Rheumatoid Arthritis - Analyzing A Health Problem

October 4, 2008 by admin 

Rheumatoid Arthritis may be painful, but it does not have to mean an end to mobility. The causes are too widespread to pinpoint and the cure eludes us, but through treatment and coping options, you can still live a productive life and prevent some of the serious damage that can happen as a result. You may attend the Arthritis Foundation treatment seminars, pick up a tai chi class, undergo joint replacement therapy or take Advil to relieve the pain. The best approach is a combination of efforts to which you can adhere.

Signs and symptoms of rheumatoid arthritis may include: joint pain, joint swelling and joints that are tender to the touch. Whether you have red puffy hands, firm bumps of tissue beneath the skin on your arms, or morning stiffness that lasts at least thirty minutes, you may have some level of the disease. Often, sufferers feel tired, lose weight and sense changes in wrists, hands, ankles and feet at first. In later stages, the elbows, shoulders, knees, hips and the jaw and neck can also be affected. Signs and symptoms of pain may flare up and then alternate with periods of relative remission.

Your doctor will perform a physical exam to diagnose rheumatoid arthritis. He or she will ask you about signs and symptoms, then usually perform a blood test to check for an elevated erythrocyte sedimentation rate, which will reveal an inflammatory process in the body. Other blood tests check for the rheumatoid factor and anti-cyclic citrullinated peptide antibodies, which cause joint damage. Additionally, by using a needle, a joint fluid analysis can pinpoint the disease and help rule out other disorders that mimic the symptoms of arthritis. Once diagnosed, X-rays can help track the progression of the disease in your joints.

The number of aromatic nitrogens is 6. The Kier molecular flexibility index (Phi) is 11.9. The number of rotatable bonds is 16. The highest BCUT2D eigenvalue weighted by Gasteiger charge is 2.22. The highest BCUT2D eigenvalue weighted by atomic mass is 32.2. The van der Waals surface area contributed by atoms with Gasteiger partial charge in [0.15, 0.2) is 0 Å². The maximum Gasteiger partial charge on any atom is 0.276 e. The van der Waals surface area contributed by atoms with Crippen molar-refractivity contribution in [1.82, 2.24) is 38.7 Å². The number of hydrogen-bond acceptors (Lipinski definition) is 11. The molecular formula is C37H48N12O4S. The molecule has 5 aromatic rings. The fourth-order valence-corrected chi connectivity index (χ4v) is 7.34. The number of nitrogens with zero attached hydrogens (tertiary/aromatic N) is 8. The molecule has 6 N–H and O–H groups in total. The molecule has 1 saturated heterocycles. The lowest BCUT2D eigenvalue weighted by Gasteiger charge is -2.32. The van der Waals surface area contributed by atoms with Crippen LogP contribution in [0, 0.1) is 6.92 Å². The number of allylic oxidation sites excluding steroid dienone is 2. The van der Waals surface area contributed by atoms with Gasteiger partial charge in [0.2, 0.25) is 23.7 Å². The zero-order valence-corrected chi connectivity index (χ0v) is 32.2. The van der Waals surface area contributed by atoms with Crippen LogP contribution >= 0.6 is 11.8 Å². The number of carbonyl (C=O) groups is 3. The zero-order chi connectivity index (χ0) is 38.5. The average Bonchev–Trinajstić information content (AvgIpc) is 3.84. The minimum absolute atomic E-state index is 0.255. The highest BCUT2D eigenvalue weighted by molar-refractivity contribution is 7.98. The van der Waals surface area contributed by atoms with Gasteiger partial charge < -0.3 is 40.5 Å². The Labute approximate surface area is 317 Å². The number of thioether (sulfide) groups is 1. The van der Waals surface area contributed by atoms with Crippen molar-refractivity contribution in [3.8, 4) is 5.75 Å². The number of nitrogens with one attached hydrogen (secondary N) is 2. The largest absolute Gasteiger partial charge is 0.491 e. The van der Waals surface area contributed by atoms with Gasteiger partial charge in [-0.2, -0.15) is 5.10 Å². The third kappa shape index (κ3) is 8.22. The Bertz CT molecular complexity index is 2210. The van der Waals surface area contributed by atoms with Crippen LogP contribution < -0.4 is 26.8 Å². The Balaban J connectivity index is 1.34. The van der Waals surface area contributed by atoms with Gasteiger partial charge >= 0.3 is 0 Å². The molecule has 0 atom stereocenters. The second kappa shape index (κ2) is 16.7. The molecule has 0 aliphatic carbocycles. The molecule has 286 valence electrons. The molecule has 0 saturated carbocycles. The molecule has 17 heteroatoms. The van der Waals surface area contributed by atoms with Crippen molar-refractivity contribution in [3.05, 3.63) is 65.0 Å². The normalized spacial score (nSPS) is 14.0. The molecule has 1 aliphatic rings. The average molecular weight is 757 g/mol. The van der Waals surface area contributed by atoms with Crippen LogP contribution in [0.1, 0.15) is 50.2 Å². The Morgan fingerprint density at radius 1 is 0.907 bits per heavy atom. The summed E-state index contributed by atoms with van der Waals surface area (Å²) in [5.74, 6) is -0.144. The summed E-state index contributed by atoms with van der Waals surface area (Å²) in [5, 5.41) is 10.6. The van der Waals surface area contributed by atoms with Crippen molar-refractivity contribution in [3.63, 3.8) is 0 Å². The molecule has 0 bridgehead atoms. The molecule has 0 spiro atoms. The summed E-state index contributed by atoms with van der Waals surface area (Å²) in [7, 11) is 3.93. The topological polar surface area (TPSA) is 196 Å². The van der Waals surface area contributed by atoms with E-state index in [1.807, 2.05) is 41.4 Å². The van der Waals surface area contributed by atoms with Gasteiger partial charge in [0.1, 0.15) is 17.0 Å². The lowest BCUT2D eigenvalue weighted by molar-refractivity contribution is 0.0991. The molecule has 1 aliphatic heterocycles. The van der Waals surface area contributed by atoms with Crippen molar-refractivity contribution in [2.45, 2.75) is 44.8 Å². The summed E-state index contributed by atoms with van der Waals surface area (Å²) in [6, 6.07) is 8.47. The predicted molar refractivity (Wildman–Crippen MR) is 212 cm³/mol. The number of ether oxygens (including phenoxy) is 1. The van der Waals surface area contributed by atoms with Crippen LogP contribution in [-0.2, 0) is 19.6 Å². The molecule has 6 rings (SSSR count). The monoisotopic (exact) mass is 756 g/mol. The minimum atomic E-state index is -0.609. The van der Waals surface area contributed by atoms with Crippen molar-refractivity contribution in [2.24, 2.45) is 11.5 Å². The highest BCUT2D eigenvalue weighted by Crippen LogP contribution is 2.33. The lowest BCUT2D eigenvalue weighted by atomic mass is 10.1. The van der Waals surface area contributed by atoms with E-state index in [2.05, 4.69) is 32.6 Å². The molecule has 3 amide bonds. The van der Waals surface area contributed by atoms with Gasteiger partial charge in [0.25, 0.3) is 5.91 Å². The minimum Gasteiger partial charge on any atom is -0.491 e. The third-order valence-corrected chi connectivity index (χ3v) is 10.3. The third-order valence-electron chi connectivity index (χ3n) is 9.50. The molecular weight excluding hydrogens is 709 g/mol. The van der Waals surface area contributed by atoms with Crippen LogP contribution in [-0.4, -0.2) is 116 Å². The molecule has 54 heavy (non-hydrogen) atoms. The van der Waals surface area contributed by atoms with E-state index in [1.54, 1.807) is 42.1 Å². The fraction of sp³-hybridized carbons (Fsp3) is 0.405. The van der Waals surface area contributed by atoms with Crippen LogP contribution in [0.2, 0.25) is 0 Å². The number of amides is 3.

The Arthritis Foundation can be a powerful tool to help sufferers with rheumatoid arthritis, who may believe that it is difficult for friends and family to understand what they are going through. Since chronic pain isn’t readily visible, it may be hard for others to comprehend why you just “can’t do” certain activities anymore. Having patience and understanding the disease is the most important thing you can do. Since there is no absolute cure, doctors are becoming more open to alternative medicine, such as Traditional Chinese Medicine for pain management. For instance, omega 6 plant oils (like GLA) can help with morning stiffness, while eicosapentaenoic acid (EPA) and docosahexaenoic acid (DHA), which is found in fish oil, can reduce pain and stiffness. Tai chi is a relaxing exercise that has been known to help reduce arthritis pain as well.

To learn more go to Arthritis Knee Surgery and at Arthritis Pain


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